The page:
Change app language in iOS without restarting the app
There's some discussion of other approaches here, in particular a notification based approach:
In my view there are really three tasks here:(1) re-localization of resources automatically loaded from nibs. (for example if you dynamically instantiate another custom UIView from a nib, the "old" language strings and settings (images, text direction) will still be loaded)(2) re-localization of strings currently displayed on the screen.(3) re-localization of strings inserted by the developer (you) in program code.
Let's start with (3). If you look for the definition you will notice that NSLocalizedString is a macro. So if you don't want to change existing code too much, you can probably solve the problem of (3) by creating a new header file. In that header file,
#undef and then re-
#define NSLocalizedString to pick the localized string from the appropriate place--not the one that iOS defaults to, but one that you keep track of in some global variable (e.g., in an app delegate ivar). If you don't want to redefine NSLocalizedString but you still make your own alternative , you should probably still
#undef NSLocalizedString if you don't want future developers to accidentally call it instead of the macro you replace it with. Not an ideal solution, but maybe the most practical.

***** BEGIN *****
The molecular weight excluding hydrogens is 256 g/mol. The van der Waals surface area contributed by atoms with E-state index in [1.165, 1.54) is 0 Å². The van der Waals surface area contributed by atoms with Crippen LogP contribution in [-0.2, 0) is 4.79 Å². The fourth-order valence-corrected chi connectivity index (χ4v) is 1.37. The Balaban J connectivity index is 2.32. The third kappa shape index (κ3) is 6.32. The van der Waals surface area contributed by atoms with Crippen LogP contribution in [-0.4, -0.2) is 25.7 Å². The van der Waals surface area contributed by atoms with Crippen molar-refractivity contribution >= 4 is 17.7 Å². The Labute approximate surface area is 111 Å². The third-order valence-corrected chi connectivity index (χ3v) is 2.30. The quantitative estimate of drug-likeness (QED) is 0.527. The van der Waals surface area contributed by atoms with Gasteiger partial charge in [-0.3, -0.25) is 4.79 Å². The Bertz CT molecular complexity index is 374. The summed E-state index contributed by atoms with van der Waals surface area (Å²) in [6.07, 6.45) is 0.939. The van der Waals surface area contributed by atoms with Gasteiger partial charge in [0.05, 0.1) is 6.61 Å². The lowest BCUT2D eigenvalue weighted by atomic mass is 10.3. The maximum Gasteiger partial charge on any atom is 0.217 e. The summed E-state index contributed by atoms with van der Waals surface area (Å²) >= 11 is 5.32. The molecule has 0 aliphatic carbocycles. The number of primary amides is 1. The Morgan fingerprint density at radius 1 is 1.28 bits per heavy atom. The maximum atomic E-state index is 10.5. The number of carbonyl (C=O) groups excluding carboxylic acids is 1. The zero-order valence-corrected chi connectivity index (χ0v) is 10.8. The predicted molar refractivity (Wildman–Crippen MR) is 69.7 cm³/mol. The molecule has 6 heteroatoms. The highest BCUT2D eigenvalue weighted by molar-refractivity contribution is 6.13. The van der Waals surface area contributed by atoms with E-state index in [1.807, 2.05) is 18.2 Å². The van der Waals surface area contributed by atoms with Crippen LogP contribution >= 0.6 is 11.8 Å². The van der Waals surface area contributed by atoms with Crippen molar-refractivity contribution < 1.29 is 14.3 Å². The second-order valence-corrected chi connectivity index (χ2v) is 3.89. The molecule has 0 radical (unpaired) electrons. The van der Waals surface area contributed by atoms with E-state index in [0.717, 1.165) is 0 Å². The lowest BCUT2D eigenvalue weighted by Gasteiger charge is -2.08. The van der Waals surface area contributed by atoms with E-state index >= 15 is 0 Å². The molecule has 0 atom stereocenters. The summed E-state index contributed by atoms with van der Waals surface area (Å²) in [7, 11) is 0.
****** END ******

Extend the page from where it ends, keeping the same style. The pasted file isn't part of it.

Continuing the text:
As for (1), if you haven't done your localization in Interface Builder, but rather you do it dynamically in viewDidLoad, etc., no problem. You can use the same behavior just discussed (i.e., the modified NSLocalizedString, etc.). Otherwise you can either (a) implement a notification system as described in the link above (complicated), or (b) consider moving localization from IB to viewDidLoad, or (c) try overriding
initWithNibName: and swap out the object loaded with the old language resources, with one loaded with the new language resources. This was an approach mentioned by Mohamed at the very bottom of this discussion: http://learning-ios.blogspot.ca/2011/04/advance-localization-in-ios-apps.html. He claims it causes problems (viewDidLoad isn't called). Even if it doesn't work, trying it out might point you towards something that does.
Finally, (2) is presumably the easiest task: just remove and re-add the current view (or in some cases, just redraw it).
the idea is to write a new macro like
NSLocalizedString which should check if to take the translation from another specific bundle or not.
The method 2 in this article explain exactly how to do it.In this particular case, the author doesn't use a new macro, but directly set a custom class for
I hope that @holex will understand the problem reading this.
I'm always using this way, it works perfectly, it might help you as well.
you should set all the texts with
NSLocalizableString(...) for the
UI for the current language in the
-viewWillAppear: method of your every
using this way you (I mean, the users) don't need to restart the application after changing the language of
iOS in the Settings.
of course, I'm using the Apple's standard localisation architecture.
UPDATE on (24 Oct 2013)
I've experienced the
–viewWillAppear: method won't be performed for the actual view when the application enters to foreground; to solve that issue I also commit the procedure (see above) when I receive
UIApplicationWillEnterForegroundNotification notification in the view.